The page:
``- that the applicant had a good cause of action and was unaware of a material fact of a decisive character relating to the right of action does not alter the burden on the applicant to show that the justice of the case favours the grant of an extension of time. Those facts enliven the exercise of the discretion but they do not compel its exercise in favour of the applicant. Without them the applicant has no right to calls for the discretion to be exercised in his or her favour. Proof of them does not give the applicant a presumptive right to the exercise of the discretion as Mr Justice Davies, judge of appeal, and Mr Justice Ambrose held and as Mr Justice Wells has pointed out, to qualify is not to succeed. The object of the discretion to use the words of Chief Justice Dixon, in a similar context, is to leave scope for the judicial or other officer who is investigating the facts in considering the general purpose of the enactment to give effect to his view of the justice of the case. In determining what the justice of the case requires the judge is entitled to look at every relevant fact and circumstance that does not travel beyond the scope and purpose of the enactment authorising an extension of the limitation period.''

In referring to the Brisbane South case it must be kept in mind that that was an appeal against a limitation period which contained the qualification namely that an applicant had to show that a material fact of a decisive character relating to the action was not within his, his or her means of knowledge, thus, although the principles espoused by the High Court will affect, they do not materially alter the well known principles set forth by Wilcox J in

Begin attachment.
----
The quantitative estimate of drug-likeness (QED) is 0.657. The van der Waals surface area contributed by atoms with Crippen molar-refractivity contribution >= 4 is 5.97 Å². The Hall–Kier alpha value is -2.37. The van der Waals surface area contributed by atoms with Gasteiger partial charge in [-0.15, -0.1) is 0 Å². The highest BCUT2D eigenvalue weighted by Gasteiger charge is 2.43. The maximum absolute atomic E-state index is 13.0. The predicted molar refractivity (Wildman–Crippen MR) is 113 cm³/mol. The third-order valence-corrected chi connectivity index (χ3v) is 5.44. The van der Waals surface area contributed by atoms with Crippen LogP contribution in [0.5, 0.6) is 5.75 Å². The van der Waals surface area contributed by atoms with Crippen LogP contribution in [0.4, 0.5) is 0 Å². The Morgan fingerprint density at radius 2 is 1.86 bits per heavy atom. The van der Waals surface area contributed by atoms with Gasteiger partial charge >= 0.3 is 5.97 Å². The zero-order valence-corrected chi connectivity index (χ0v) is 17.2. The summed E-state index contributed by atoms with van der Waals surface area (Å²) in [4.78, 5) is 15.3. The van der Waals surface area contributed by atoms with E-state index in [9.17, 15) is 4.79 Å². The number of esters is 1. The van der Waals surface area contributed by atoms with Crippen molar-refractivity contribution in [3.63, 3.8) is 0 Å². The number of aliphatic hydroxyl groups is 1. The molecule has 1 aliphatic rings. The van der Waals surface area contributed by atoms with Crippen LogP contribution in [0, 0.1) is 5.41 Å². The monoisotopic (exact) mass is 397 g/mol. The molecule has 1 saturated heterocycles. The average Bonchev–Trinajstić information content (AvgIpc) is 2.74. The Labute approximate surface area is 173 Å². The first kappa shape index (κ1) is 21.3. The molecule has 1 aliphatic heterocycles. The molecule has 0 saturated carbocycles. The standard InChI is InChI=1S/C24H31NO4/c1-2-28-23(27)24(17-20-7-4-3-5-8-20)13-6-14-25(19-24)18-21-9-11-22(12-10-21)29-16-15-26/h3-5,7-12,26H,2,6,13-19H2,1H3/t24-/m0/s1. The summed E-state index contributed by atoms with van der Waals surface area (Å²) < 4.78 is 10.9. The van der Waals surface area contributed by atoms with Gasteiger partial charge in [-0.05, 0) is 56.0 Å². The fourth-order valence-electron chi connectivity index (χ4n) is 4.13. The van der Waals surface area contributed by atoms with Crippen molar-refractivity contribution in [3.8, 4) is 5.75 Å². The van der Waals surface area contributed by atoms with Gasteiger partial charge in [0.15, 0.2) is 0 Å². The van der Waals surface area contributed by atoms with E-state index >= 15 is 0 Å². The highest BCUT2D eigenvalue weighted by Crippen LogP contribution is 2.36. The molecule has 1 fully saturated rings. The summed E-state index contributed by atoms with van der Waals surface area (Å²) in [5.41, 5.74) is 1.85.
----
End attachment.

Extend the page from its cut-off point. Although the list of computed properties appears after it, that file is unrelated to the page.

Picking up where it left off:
Hunter Valley Developments Pty Ltd v Cohen 3 FCR 344. Of those principles, the most important is, of course, the first, namely that

``Although the section does not, in terms, place any onus of proof upon an applicant for extension an application has to be made. Special circumstances need not be shown but the court will not grant the application unless positively satisfied that it is proper to do so. The `prescribed period' of 28 days is not to be ignored... Indeed, it is the prima facie rule that proceedings commenced outside that period will not be entertained.''

And those comments have been reinforced by Brisbane South v Taylor Supra. Part of the principle has, however, been modified because his Honour went on to say,

``It is a pre-condition to the exercise of the discretion in his favour that the applicant for extension show an `acceptable explanation of the delay' and that it is `fair and equitable in the circumstances' to extend time.''

As was pointed out by the Full court of the Federal Court in